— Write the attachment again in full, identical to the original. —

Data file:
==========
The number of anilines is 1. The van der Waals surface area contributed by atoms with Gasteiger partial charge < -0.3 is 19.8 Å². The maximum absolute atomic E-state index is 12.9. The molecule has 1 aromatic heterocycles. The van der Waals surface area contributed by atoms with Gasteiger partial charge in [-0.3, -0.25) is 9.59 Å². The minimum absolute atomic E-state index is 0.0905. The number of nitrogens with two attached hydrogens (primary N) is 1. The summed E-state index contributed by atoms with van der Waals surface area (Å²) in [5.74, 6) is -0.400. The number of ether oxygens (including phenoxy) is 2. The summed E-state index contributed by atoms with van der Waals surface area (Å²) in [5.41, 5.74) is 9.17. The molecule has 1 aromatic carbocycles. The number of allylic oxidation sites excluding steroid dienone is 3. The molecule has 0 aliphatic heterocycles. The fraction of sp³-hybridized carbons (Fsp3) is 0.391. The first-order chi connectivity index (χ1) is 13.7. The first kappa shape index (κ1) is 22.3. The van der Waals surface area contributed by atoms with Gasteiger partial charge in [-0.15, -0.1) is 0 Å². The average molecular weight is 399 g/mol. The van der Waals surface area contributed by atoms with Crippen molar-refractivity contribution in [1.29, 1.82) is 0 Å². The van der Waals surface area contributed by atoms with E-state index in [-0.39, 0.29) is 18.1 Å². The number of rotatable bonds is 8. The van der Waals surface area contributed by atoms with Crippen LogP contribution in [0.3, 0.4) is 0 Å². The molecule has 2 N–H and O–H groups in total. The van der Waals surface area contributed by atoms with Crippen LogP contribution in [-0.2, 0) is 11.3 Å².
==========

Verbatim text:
The number of anilines is 1. The van der Waals surface area contributed by atoms with Gasteiger partial charge < -0.3 is 19.8 Å². The maximum absolute atomic E-state index is 12.9. The molecule has 1 aromatic heterocycles. The van der Waals surface area contributed by atoms with Gasteiger partial charge in [-0.3, -0.25) is 9.59 Å². The minimum absolute atomic E-state index is 0.0905. The number of nitrogens with two attached hydrogens (primary N) is 1. The summed E-state index contributed by atoms with van der Waals surface area (Å²) in [5.74, 6) is -0.400. The number of ether oxygens (including phenoxy) is 2. The summed E-state index contributed by atoms with van der Waals surface area (Å²) in [5.41, 5.74) is 9.17. The molecule has 1 aromatic carbocycles. The number of allylic oxidation sites excluding steroid dienone is 3. The molecule has 0 aliphatic heterocycles. The fraction of sp³-hybridized carbons (Fsp3) is 0.391. The first-order chi connectivity index (χ1) is 13.7. The first kappa shape index (κ1) is 22.3. The van der Waals surface area contributed by atoms with Gasteiger partial charge in [-0.15, -0.1) is 0 Å². The average molecular weight is 399 g/mol. The van der Waals surface area contributed by atoms with Crippen molar-refractivity contribution in [1.29, 1.82) is 0 Å². The van der Waals surface area contributed by atoms with E-state index in [-0.39, 0.29) is 18.1 Å². The number of rotatable bonds is 8. The van der Waals surface area contributed by atoms with Crippen LogP contribution in [0.3, 0.4) is 0 Å². The molecule has 2 N–H and O–H groups in total. The van der Waals surface area contributed by atoms with Crippen LogP contribution in [-0.2, 0) is 11.3 Å².